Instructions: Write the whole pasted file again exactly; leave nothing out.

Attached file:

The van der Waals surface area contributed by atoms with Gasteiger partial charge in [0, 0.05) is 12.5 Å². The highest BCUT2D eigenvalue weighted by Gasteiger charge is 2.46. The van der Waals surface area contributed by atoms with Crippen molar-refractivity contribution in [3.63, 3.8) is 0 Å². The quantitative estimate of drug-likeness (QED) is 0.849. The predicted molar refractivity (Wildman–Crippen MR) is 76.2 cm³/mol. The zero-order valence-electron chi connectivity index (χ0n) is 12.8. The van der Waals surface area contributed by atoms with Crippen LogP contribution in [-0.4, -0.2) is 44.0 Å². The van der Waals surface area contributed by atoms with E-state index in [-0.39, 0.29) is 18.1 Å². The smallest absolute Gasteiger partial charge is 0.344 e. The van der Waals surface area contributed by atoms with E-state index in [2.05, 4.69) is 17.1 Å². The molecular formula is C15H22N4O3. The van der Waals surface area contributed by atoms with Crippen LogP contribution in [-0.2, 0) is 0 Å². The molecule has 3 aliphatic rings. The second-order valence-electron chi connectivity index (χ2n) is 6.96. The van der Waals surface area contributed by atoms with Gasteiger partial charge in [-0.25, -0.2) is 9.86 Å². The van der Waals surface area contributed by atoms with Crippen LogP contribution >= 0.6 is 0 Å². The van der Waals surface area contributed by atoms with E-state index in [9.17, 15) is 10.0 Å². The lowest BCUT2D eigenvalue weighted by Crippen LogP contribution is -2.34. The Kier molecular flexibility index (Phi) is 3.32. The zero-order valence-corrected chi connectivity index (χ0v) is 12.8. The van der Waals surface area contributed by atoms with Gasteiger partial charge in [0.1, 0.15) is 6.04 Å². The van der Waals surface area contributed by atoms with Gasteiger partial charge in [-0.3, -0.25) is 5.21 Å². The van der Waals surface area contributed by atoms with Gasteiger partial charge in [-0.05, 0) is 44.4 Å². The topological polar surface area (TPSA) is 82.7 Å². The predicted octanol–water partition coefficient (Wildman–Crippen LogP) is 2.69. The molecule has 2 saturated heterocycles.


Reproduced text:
The van der Waals surface area contributed by atoms with Gasteiger partial charge in [0, 0.05) is 12.5 Å². The highest BCUT2D eigenvalue weighted by Gasteiger charge is 2.46. The van der Waals surface area contributed by atoms with Crippen molar-refractivity contribution in [3.63, 3.8) is 0 Å². The quantitative estimate of drug-likeness (QED) is 0.849. The predicted molar refractivity (Wildman–Crippen MR) is 76.2 cm³/mol. The zero-order valence-electron chi connectivity index (χ0n) is 12.8. The van der Waals surface area contributed by atoms with Crippen LogP contribution in [-0.4, -0.2) is 44.0 Å². The van der Waals surface area contributed by atoms with E-state index in [-0.39, 0.29) is 18.1 Å². The smallest absolute Gasteiger partial charge is 0.344 e. The van der Waals surface area contributed by atoms with E-state index in [2.05, 4.69) is 17.1 Å². The molecular formula is C15H22N4O3. The van der Waals surface area contributed by atoms with Crippen LogP contribution in [-0.2, 0) is 0 Å². The molecule has 3 aliphatic rings. The second-order valence-electron chi connectivity index (χ2n) is 6.96. The van der Waals surface area contributed by atoms with Gasteiger partial charge in [-0.25, -0.2) is 9.86 Å². The van der Waals surface area contributed by atoms with Crippen LogP contribution >= 0.6 is 0 Å². The van der Waals surface area contributed by atoms with E-state index in [9.17, 15) is 10.0 Å². The lowest BCUT2D eigenvalue weighted by Crippen LogP contribution is -2.34. The Kier molecular flexibility index (Phi) is 3.32. The zero-order valence-corrected chi connectivity index (χ0v) is 12.8. The van der Waals surface area contributed by atoms with Gasteiger partial charge in [0.1, 0.15) is 6.04 Å². The van der Waals surface area contributed by atoms with Gasteiger partial charge in [-0.3, -0.25) is 5.21 Å². The van der Waals surface area contributed by atoms with Gasteiger partial charge in [-0.05, 0) is 44.4 Å². The topological polar surface area (TPSA) is 82.7 Å². The predicted octanol–water partition coefficient (Wildman–Crippen LogP) is 2.69. The molecule has 2 saturated heterocycles.